Mistral Architectural Glass + Metal

Glass Supplier

Pilkington North America

Samsung 837

AGNORA fabricated tempered and insulated glass units for Samsung 837’s street-level façade, at various sizes up to 141”x96”.


Samsung 837 is all about the visual experience. Whether it’s participating in their interactive art installations, getting lost in a virtual reality headset or taking in a live concert, Samsung wants you to completely immerse yourself in the total technology experience.

The concept store, self-described as the “physical manifestation of the brand”, can be found in the Meatpacking district in New York City. Oversized, architectural glass, placed in the location’s façade, allows pedestrians a glimpse into the experience. Through the 141” x 96” glass units, you can see the Samsung screen and mainstage that spans three stories.

AGNORA fabricated the glass units for this street level façade, at various sizes up to 141”x96”. Using Pilkington low-E glass to optimize thermal insulation, these insulated units offer high solar heat gain, which means that they retain warmth, while also allowing high levels of solar energy to enter. This results in warmer and brighter interiors and reduced heating and lighting costs.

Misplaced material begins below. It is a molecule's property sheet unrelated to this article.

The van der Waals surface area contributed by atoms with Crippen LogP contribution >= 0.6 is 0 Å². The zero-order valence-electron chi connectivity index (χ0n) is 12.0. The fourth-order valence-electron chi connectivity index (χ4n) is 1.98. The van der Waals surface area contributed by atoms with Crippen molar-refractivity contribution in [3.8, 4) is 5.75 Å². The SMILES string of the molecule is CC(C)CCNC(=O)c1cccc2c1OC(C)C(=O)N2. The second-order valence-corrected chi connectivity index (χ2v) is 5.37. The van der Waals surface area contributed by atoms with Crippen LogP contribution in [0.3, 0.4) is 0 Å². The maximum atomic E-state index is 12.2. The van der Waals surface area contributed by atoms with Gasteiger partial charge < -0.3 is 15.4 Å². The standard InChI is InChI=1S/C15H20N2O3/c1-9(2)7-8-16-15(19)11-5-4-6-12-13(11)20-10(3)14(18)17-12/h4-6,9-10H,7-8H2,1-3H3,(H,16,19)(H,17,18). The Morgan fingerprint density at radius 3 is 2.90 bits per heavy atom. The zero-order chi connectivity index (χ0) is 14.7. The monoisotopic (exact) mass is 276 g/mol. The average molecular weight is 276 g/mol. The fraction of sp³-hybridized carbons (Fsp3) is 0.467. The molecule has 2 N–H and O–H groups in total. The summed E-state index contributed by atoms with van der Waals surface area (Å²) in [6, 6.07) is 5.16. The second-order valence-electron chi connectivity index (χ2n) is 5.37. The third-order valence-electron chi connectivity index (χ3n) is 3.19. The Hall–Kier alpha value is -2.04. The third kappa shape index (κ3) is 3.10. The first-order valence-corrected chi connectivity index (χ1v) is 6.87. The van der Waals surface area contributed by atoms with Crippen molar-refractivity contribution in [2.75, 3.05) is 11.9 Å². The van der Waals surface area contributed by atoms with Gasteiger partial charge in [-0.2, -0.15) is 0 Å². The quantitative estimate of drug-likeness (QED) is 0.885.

The glass units were also tempered to provide greater resistance to thermal, mechanical stresses, and to achieve specific break patterns for safety glazing applications.

About Samsung 837

Located in the heart of the Meatpacking district in NYC, Samsung 837 combines art, fashion, technology, and sport in unprecedented ways. It’s not a store, but a new kind of place filled with ideas, experiences, and Samsung’s cutting edge devices. Samsung 837 is where anyone can try out virtual reality, take part in interactive art installations, and see a larger-than-life, three-story screen. It’s home to live music performances, exclusive screenings, and radio recordings. The space was designed by WonderWall Inc. and features an amphitheater area, VR tunnel, DJ booth, customer service and experience area, and café.

For a look inside the store, check out The Verge’s article here.